• Later, she responded with another post, called Clarification, in which she was a bit more specific in responding to the complaints: "When I first received the allegations of plagiarism, I was presented with the information and could not deny the facts. While the content was not identical the subject matter was. It was a confusion of inspiration and plagiarism on my part. I am not denying my actions. I was in the wrong." Comments are (currently) open on this post, though a note at the bottom mentions that a third-party moderator is removing any comments that include 'personal insults'.
  • ETA: Beautifully Invisible has posted a rebuttal to The Story Siren's Clarification: "Am I being harsh?  Perhaps, but I think I have a right to be harsh in these circumstances.  Apparently, Kristi is viewed as a role model by other YA bloggers out there which is something I was not aware of when we published our original posts in January. Knowing that, the fact that she is still making excuses is simply is NOT acceptable to me."
  • ETA: Grit & Glamour has posted a rebuttal as well: "It would have been nice if instead of only doing your own reputation damage control, you had extended us the same courtesy and communicated to your followers that WE are not the ones at fault here, and we do not deserve to be attacked any more than you do."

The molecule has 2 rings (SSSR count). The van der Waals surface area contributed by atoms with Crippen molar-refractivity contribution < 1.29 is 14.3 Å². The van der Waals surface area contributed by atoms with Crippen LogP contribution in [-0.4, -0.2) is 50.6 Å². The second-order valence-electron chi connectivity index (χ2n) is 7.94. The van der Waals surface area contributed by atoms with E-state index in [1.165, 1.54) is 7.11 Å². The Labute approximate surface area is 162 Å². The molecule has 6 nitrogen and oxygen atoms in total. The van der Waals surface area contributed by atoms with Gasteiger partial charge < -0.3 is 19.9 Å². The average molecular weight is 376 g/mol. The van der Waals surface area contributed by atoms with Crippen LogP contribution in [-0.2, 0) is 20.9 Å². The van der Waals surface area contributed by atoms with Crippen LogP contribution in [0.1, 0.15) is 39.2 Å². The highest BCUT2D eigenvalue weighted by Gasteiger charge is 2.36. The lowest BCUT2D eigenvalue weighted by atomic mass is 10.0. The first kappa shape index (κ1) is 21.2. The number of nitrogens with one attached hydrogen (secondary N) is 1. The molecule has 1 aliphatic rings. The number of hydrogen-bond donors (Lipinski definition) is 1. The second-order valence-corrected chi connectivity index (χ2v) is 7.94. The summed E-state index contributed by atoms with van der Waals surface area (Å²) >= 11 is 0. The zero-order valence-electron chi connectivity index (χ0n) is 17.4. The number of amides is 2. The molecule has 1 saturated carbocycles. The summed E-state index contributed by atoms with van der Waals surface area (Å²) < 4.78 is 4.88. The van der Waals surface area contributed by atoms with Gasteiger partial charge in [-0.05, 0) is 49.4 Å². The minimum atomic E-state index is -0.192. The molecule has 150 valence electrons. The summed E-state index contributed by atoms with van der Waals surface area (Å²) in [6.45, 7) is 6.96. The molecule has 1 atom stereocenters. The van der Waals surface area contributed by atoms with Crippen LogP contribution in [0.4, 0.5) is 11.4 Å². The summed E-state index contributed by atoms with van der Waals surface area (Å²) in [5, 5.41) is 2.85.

• As Jane_L pointed out on Twitter, it's worth reading The Story Siren's (now-deleted) post about plagiarism, available via The Wayback Machine, in which she says (among other things, of course): "Plagiarism is wrong. No matter how you look at it. There is no excuse... “I didn’t know.... I didn’t mean to... I did it subconsciously.” No, you didn’t. You did know and you did mean to."

That's it for the primary sources. Now for the reactions. There are a lot of them out there—I haven't even touched Twitter, for instance, and there are approximately eight billion (<--translation: almost one thousand) comments on the ONTD post and there's a long conversation at the AWWC—and they range from measured to defensive to angry to abusive to apathetic. Here are a few: 

  • Ten Cent Notes: "I'm definitely not advocating any sort of bullying or "mob mentality," but ignoring the issue, thinking that it's okay because it's been resolved between Kristi and the fashion bloggers, is wrong on a couple of different levels. It's a sort of quiet compliance with content-stealing. We're saying it's okay for one of the most respected creative blogs out there to be, at least partially, built on posts that were stolen from others."